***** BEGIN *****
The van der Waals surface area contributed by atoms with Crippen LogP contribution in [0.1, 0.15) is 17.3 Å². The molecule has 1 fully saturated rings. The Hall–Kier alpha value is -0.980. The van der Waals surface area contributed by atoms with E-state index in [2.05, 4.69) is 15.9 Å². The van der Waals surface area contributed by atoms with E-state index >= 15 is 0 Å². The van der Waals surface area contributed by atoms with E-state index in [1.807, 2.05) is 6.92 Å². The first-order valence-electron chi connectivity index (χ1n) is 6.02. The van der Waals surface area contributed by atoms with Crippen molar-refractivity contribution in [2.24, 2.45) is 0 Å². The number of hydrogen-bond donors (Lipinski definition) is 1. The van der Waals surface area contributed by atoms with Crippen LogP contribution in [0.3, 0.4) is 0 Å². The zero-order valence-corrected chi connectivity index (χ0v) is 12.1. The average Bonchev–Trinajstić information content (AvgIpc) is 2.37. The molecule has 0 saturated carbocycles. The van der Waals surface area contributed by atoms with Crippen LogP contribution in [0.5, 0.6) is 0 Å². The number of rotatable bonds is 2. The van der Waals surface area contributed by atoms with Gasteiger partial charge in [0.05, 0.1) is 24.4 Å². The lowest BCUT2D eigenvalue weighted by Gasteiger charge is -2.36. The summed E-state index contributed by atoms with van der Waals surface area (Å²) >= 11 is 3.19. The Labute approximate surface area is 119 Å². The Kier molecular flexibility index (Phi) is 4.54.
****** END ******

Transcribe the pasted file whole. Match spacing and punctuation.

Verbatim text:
The van der Waals surface area contributed by atoms with Crippen LogP contribution in [0.1, 0.15) is 17.3 Å². The molecule has 1 fully saturated rings. The Hall–Kier alpha value is -0.980. The van der Waals surface area contributed by atoms with E-state index in [2.05, 4.69) is 15.9 Å². The van der Waals surface area contributed by atoms with E-state index >= 15 is 0 Å². The van der Waals surface area contributed by atoms with E-state index in [1.807, 2.05) is 6.92 Å². The first-order valence-electron chi connectivity index (χ1n) is 6.02. The van der Waals surface area contributed by atoms with Crippen molar-refractivity contribution in [2.24, 2.45) is 0 Å². The number of hydrogen-bond donors (Lipinski definition) is 1. The van der Waals surface area contributed by atoms with Crippen LogP contribution in [0.3, 0.4) is 0 Å². The zero-order valence-corrected chi connectivity index (χ0v) is 12.1. The average Bonchev–Trinajstić information content (AvgIpc) is 2.37. The molecule has 0 saturated carbocycles. The van der Waals surface area contributed by atoms with Crippen LogP contribution in [0.5, 0.6) is 0 Å². The number of rotatable bonds is 2. The van der Waals surface area contributed by atoms with Gasteiger partial charge in [0.05, 0.1) is 24.4 Å². The lowest BCUT2D eigenvalue weighted by Gasteiger charge is -2.36. The summed E-state index contributed by atoms with van der Waals surface area (Å²) >= 11 is 3.19. The Labute approximate surface area is 119 Å². The Kier molecular flexibility index (Phi) is 4.54.